The government insisted there was no risk of radiation leaking from Japan's network of advanced nuclear power plants, which are designed to shut down as soon as the earth shakes in one of the world's most quake-prone countries.

But authorities ordered 2,000 residents living by a nuclear plant in Fukushima, south of Sendai, to evacuate after a reactor cooling system failed. A fire broke out in the turbine building of another nuclear plant in Onagawa.

The tsunami also reached Sendai airport, submerging the runway while a process known as liquefaction, caused by the intense shaking of the tremor, turned parts of the ground to liquid. Related article: Tsunami-hit port 'a ghost town'

"I've never seen anything like this," said Ken Hoshi, a local government official in Ishinomaki, a port city in Miyagi prefecture, where Sendai is located.

Plumes of smoke rose from at least 10 locations in Tokyo, where four million homes suffered power outages.

Hours after the quake struck with devastating force, TV images showed huge orange balls of flame rolling up into the night sky as fires raged around a petrochemical complex in Sendai. Related article: Scenes of devastation in Japanese port city

A massive fire also engulfed an oil refinery in Iichihara near Tokyo as the quake brought huge disruption to Japan's key industries. Tokyo share prices plummeted and the yen was down against the dollar.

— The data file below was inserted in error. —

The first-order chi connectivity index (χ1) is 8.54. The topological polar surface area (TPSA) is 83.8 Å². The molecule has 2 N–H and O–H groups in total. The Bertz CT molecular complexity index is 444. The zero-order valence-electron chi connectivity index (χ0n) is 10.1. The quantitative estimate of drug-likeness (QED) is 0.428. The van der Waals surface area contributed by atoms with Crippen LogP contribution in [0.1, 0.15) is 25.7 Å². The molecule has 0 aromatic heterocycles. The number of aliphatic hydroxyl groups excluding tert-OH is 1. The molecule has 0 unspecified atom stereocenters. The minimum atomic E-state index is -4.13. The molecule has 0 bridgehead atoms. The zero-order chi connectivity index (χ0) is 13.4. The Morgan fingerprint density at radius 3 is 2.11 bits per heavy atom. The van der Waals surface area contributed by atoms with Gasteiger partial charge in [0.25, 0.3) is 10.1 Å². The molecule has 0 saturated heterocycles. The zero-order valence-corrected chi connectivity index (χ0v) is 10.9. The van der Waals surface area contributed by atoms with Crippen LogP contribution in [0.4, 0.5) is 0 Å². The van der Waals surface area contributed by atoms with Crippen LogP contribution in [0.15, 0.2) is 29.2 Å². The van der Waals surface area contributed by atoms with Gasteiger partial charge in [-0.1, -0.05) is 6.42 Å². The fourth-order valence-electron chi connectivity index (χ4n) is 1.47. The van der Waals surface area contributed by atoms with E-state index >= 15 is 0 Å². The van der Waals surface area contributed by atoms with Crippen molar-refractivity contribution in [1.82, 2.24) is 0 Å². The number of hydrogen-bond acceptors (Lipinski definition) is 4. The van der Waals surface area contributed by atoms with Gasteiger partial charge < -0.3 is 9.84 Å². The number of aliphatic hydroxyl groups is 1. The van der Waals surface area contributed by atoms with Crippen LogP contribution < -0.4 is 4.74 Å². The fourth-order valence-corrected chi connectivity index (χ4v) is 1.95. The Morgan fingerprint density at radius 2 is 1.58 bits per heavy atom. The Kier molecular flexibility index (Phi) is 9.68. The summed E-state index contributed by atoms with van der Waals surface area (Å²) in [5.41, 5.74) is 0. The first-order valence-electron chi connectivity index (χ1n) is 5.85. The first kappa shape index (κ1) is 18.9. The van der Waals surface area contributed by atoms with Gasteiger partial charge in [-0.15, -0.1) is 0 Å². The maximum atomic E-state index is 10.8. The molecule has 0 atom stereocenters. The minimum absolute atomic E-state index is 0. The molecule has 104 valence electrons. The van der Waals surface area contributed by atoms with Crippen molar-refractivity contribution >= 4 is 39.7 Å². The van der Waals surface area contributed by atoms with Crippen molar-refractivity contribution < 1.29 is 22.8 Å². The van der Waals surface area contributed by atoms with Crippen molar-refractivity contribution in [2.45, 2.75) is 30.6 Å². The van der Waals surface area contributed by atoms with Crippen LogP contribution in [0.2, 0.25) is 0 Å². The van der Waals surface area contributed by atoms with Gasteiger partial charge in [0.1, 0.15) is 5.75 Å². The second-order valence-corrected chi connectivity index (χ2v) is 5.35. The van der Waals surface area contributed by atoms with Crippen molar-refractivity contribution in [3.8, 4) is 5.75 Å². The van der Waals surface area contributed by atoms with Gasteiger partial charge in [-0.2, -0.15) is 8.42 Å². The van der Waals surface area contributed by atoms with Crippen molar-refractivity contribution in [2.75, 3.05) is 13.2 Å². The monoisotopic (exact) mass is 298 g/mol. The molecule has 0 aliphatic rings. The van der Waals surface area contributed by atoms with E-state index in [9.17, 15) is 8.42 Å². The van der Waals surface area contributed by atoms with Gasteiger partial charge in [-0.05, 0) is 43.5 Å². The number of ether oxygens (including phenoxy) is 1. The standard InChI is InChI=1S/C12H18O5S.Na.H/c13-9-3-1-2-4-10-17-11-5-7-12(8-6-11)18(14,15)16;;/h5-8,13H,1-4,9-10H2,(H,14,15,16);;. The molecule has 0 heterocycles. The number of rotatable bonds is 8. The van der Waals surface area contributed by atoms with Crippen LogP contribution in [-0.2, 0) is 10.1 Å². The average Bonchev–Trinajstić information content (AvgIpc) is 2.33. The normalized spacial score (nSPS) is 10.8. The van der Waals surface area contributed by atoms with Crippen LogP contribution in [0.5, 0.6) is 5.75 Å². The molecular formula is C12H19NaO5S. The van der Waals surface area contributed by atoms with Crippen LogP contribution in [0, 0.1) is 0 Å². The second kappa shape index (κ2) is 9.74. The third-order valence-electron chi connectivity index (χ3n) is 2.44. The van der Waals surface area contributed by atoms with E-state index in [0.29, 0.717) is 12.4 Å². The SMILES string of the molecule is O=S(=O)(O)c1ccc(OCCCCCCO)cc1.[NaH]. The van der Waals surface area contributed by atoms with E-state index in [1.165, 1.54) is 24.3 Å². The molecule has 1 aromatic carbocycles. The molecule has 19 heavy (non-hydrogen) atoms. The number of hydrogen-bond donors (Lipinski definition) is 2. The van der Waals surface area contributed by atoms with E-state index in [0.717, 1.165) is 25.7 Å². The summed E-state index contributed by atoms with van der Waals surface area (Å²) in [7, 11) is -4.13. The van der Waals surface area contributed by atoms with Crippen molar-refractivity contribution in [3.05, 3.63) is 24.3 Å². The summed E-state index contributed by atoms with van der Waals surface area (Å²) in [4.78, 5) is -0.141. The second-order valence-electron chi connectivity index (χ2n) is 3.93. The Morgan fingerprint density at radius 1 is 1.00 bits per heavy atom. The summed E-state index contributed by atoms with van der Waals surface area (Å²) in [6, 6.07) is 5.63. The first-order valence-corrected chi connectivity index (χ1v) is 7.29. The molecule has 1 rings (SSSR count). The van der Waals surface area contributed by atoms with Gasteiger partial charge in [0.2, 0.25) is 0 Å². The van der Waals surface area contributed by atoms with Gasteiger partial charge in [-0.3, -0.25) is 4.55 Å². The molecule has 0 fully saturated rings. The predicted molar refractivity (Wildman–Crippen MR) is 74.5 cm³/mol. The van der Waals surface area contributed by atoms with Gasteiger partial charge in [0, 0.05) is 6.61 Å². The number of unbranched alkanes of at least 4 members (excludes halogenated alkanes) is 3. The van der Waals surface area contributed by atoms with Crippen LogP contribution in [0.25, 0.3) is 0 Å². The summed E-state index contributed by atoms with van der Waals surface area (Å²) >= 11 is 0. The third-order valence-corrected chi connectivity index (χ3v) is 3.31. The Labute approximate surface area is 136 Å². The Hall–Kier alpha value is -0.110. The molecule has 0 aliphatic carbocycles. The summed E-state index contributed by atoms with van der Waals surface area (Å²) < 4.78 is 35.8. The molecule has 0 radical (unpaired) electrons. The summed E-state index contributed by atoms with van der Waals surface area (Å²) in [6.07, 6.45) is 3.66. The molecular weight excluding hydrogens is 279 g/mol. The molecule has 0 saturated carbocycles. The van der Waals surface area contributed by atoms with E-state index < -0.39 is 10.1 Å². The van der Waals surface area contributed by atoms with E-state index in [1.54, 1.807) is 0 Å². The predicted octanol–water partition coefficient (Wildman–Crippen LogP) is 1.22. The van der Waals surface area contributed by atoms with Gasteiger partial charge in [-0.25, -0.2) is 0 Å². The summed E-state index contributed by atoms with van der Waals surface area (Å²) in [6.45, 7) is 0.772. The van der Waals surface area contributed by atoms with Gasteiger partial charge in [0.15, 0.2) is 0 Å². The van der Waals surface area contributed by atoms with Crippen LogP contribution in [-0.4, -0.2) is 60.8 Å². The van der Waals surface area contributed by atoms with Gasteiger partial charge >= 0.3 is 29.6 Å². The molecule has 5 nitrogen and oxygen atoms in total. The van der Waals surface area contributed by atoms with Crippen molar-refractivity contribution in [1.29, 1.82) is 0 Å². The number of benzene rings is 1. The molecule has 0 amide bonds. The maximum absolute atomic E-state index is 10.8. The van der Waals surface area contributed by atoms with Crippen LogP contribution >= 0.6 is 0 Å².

The Pacific Tsunami Warning Centre issued a widespread warning for territories as far away as South America, New Zealand and Hawaii, where people were ordered to evacuate coastal areas.

But several countries in the tsunami's path reported only minor waves.

The first quake struck just under 400 kilometres (250 miles) northeast of Tokyo, the US Geological Survey said. It was followed by more than 40 aftershocks, one as strong as 7.1. Related article: Japan declares atomic power emergency

"We were shaken so strongly for a while that we needed to hold on to something in order not to fall," said an official at the local government of the hardest-hit city of Kurihara in Miyagi prefecture.

"We couldn't escape the building immediately because the tremors continued... City officials are now outside, collecting information on damage," she told AFP by telephone.

Prime Minister Naoto Kan quickly assembled his cabinet after the quake hit, and the government dispatched naval vessels from near Tokyo to Miyagi.